Catching up with a crushing load of unanswered email, I wrote this in response to a query from a grad student who asked about contextualized journalism:
The unfortunate reality is that most of us who had the resources to take advantage of that opportunity have squandered it. Most of the journalism as practiced on the Internet fails to to take advantage of any of those capabilities. The writing is not significantly different from what you might have seen in 1955 -- plain text, little use of media assets. Linking is rare. Incremental developments are not placed in context. What little "audience involvement" exists is limited to story comments left by angry, anonymous extremists. There is little actual interaction between journalist and audience, or with news sources.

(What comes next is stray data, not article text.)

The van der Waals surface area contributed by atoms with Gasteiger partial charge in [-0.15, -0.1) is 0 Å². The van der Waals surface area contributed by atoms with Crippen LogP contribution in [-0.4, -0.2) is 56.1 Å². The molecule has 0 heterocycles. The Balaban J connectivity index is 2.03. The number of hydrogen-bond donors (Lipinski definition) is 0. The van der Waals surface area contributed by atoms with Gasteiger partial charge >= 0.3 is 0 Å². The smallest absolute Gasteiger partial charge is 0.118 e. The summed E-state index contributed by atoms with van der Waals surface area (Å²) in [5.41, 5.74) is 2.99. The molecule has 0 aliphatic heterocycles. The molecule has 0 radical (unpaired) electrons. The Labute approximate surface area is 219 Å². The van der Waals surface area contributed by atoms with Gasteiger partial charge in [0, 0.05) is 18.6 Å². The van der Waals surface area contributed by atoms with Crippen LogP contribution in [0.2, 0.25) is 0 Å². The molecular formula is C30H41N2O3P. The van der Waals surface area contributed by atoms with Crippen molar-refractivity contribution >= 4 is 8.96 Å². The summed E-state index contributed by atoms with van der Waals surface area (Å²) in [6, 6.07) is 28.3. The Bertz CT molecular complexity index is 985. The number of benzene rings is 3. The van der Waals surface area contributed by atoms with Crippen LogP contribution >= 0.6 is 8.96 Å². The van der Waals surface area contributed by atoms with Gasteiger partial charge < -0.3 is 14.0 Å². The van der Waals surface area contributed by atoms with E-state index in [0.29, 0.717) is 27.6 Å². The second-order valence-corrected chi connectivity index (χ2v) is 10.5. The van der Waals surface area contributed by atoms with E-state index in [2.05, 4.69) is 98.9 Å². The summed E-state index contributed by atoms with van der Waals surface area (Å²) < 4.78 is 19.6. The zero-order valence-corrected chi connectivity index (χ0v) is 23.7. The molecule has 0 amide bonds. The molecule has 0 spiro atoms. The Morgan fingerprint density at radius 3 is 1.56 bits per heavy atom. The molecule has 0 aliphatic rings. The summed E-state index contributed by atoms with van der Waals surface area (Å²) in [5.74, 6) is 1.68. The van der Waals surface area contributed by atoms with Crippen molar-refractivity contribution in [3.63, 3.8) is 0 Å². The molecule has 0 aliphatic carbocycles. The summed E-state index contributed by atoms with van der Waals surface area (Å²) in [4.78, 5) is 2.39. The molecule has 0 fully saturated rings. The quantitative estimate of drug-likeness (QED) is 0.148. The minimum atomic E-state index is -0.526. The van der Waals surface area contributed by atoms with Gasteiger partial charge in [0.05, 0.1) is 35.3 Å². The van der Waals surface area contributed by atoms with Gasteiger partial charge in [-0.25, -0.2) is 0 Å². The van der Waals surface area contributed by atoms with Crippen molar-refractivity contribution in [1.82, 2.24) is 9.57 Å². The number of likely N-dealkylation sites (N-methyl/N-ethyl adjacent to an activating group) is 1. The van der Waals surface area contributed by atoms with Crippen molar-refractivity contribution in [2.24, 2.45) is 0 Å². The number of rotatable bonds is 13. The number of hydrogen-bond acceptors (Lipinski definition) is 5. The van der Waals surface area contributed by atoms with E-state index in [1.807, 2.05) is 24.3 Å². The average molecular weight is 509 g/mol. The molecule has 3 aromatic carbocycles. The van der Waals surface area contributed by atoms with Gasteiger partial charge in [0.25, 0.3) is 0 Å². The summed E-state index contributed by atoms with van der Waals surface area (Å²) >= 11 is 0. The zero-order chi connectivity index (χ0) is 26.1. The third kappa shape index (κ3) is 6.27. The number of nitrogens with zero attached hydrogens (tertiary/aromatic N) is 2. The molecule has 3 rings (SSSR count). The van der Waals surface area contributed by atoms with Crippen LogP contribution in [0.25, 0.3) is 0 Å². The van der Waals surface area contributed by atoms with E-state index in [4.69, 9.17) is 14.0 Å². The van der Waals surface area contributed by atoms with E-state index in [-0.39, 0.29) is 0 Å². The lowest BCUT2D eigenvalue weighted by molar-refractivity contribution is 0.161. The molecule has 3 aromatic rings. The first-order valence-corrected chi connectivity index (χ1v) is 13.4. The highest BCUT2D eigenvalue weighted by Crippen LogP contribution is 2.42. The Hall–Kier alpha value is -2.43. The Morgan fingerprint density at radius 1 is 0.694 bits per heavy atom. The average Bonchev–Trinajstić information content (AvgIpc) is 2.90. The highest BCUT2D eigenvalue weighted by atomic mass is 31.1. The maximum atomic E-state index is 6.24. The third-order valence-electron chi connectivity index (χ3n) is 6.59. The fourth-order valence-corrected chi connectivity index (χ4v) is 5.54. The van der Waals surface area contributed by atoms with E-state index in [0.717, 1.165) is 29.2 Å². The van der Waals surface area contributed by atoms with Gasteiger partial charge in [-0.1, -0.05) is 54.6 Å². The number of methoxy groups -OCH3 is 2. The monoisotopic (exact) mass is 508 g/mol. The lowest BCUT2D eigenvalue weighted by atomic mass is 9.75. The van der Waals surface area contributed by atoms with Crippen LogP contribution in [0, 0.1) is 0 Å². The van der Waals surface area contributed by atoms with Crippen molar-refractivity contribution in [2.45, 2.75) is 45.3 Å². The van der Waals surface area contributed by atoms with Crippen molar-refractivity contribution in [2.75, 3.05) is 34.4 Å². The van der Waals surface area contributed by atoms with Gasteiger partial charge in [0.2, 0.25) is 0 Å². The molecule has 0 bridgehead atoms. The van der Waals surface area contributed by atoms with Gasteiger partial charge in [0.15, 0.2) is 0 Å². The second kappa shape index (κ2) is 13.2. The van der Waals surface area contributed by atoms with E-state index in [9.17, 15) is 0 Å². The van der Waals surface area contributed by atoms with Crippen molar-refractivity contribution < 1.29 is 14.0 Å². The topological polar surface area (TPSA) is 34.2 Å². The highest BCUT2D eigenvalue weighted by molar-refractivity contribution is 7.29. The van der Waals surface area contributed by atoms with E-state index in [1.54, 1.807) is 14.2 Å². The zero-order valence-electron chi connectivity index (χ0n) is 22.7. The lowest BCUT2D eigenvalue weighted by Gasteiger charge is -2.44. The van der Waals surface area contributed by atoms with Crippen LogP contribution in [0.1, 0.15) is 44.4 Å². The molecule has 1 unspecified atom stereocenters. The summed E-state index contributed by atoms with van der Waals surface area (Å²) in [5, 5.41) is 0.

I am very concerned that people are detaching themselves from the civic conversation, attracted away by bright shiny entertainment, driven away by poor reporting.
News is a continuing story, Developments do not make sense without backstory, without context. We are not, in general, providing that context. How did we get here? What does this mean?
This is not a technology problem. It's entirely a problem with our performance as journalists. Technology gives us tools. I have, in my pocket, computing power that was unheard-of two decades ago, the equivalent of a TV studio, and a live connection to a global network. How do I use that to the advantage of people in my community? That is the question. Our answers, to date, are disappointing.